In the case of Powerguda, the reductions were not required to be certified, as they were one-time sales. In other words, they cannot be traded further in the international market. 500ppm received a commission of $120 for the transaction, according to World Bank staffer Nalin Kishor who was involved in the deal.
As there are no international rules yet governing the trading emissions market, the price of carbon was arbitrarily fixed by the parties involved in the transaction at less than $5.00 per ton of carbon dioxide equivalent.
For the Powerguda villagers, the $645 was a welcome bonus in addition to what they had been making by selling pongamia seeds to a state-owned oil mill. The villagers agreed to invest the “carbon” money in a pongamia nursery, even though the village cannot sell its carbon rights again. However, with more than enough oil to meet its own minimal power needs, the villagers are able to sell the surplus oil as a diesel-fuel additive to local bus fleets. The blended fuel provides a reduction in carbon emissions with only a small loss of energy at a competitive price.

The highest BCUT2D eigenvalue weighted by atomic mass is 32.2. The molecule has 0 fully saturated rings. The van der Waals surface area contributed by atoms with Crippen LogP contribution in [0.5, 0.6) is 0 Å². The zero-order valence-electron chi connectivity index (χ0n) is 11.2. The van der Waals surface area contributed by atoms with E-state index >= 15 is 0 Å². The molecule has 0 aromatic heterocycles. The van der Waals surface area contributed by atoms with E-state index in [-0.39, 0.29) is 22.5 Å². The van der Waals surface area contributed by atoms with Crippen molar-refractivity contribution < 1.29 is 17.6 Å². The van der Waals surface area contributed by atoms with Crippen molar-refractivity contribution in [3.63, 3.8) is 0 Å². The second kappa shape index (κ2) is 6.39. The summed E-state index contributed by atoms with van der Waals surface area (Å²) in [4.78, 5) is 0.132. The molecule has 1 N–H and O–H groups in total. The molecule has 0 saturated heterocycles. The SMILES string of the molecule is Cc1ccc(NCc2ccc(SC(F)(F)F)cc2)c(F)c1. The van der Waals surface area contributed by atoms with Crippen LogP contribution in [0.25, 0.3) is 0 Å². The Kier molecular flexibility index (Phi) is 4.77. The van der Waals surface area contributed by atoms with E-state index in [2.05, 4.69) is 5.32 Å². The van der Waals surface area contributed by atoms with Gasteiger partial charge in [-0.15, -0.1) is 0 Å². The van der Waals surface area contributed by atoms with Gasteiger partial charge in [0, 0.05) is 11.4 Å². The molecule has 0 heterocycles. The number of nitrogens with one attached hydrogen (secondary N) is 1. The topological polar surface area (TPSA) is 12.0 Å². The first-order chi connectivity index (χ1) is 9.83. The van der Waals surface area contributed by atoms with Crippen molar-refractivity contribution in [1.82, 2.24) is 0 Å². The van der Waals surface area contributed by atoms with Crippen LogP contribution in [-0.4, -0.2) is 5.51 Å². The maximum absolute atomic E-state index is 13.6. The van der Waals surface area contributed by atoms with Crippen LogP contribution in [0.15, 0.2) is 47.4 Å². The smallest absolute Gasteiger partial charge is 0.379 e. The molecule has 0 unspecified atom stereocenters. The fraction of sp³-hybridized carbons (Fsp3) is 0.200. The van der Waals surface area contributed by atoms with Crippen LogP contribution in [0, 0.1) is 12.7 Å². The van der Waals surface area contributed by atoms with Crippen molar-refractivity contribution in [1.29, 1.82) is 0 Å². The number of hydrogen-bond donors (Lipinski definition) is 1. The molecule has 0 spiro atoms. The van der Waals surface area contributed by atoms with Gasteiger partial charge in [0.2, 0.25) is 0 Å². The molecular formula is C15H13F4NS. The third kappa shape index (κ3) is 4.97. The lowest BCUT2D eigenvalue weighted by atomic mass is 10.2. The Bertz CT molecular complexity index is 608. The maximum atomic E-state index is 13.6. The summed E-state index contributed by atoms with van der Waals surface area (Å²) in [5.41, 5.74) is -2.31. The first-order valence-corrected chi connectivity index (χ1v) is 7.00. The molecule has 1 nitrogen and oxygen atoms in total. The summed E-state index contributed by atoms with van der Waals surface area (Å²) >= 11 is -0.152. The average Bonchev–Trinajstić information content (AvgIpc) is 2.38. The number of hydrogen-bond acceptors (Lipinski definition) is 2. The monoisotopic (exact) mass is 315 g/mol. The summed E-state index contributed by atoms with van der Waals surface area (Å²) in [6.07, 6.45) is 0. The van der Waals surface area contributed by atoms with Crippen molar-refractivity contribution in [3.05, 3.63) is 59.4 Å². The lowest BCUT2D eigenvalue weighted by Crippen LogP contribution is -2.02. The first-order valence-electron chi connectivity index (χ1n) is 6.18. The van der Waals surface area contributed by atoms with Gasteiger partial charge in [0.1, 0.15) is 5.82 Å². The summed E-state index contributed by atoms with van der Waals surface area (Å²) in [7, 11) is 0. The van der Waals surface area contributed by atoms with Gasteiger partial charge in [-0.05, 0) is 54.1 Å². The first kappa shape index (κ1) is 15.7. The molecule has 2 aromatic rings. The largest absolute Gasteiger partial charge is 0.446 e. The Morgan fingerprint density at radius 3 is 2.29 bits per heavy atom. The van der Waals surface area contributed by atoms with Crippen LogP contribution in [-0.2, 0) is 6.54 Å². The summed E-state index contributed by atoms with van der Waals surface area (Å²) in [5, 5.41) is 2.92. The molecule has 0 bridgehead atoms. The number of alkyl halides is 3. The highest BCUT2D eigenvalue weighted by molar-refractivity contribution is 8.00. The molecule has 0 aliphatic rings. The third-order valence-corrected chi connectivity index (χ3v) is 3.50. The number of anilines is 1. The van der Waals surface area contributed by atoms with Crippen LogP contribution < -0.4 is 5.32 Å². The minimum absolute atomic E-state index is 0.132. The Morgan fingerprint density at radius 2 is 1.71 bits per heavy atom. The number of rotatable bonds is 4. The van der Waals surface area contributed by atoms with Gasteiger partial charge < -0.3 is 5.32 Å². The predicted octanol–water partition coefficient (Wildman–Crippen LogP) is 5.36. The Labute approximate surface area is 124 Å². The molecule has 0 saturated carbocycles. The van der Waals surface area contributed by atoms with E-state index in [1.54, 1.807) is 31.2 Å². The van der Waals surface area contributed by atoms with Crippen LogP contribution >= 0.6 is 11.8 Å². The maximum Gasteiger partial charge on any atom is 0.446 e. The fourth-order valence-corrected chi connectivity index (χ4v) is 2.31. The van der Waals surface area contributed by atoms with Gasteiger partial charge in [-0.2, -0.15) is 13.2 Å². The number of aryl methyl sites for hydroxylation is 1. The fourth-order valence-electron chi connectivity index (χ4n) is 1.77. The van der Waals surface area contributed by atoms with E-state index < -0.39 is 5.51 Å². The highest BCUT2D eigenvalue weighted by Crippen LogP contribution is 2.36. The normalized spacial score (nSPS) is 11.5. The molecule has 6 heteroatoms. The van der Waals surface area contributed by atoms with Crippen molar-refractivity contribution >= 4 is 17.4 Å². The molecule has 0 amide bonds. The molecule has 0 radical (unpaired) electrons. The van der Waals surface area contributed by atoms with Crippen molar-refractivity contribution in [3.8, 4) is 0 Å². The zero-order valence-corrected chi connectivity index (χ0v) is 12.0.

Powerguda isn’t the only remote village in that part of India to sell off its carbon reductions. In April 2003, Chalpadi, another tribal village in the Adilabad district, sold 900 tons of carbon reductions for $4,164 spread over ten years to 500 ppm. In 2001, the village had installed a community power generator, which runs on pongamia oil and produces electricity to light up local homes.
Some other villages have followed suit.
In February this year, 42 individuals from four countries (Australia, Britain, India, and the United States) pooled $740 to buy the equivalent of 174 tons of carbon dioxide credits from Kommuguda village, also located in the Adilabad district. This was the first such individually supported offset experiment in India, D’Silva said in a communication to GoodNewsIndia.
“The idea for the experiment came from the inquiries of a number of individuals who were fed up with the lack of interest shown in global warming by several governments and wanted to know what they could do to help as individuals,” said D’Silva, who brokered the deal. “Offsetting carbon emissions from private vehicles was a good way to encourage individuals to take responsibility for their own actions,” he added.
Indeed, inspired by the Powerguda example, five more villages have jumped on the carbon bandwagon, according to D’Silva.
As for the World Bank, it was, at least on the face of it, a classic demonstration of how to kill two birds with one stone. For $645, the Bank managed to set an example on people-to-people carbon trading while gaining some cover for one of its contributions to the problem of global warming.